Cruising: One week on the MSC Orchestra
4 months later, and I finally wrote about the Mediterranean cruise trip Mum and I did!
We started in Barcelona, and had some time to look around before embarking on the cruise. Upon arrival, we had some initial challenges carting heavy luggage around; Mum's suitcase handle had broken in transit, and the metro station we had to use had no elevators or escalators! We stayed overnight at Hotel Canton, which was simply furnished and very reasonably priced - definitely recommended for travellers on a budget. We arrived in the afternoon, and after checking in, we wandered down La Rambla/Las Ramblas, checking out the markets and curiosities along the way. We walked until the Plaça de Catalunya - the big city centre square - and then headed back the way we came. We stopped at one of the many little tapas restaurants for dinner, where Mum was able to try asking for things in Spanish! Having just arrived from a big week in Kenya, we had an early night.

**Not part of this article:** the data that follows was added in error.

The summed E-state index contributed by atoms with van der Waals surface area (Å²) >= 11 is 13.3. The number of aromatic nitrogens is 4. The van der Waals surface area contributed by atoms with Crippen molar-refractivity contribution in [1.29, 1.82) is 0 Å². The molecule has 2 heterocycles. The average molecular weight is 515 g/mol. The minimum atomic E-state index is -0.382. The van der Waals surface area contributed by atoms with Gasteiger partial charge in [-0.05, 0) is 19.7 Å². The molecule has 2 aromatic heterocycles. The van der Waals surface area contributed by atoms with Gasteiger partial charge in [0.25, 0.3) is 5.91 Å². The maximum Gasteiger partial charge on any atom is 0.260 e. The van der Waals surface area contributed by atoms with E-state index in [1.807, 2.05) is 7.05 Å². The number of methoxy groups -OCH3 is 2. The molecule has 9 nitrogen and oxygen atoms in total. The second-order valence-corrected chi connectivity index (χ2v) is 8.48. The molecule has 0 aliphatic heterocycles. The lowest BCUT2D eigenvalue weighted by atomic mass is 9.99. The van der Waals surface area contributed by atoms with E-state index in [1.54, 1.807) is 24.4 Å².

The next day was embarkation day! We had breakfast at Artisa Barcelona, which was a nice start to the day: I had brioche, Mum had a croissant, and we both had orange juice and coffee. We wandered some more around Barcelona, heading especially to the Arc de Triomf, which is quite different in style to the one I am used to in Paris! We then made our way to the Christopher Columbus statue on La Rambla, where the bus to the cruise port departs. We went through security, boarded the ship, explored, and sat out on the deck drinking non-alcoholic cocktails as we sailed out of the port. We met a lovely French grandmother and her grandsons who were sitting at our table, so I had an opportunity to speak a little French with them! It was then time for dinner in the well-stocked buffet area, as thunder at lightning crashed in the distance.
Ajaccio, Corsica (France)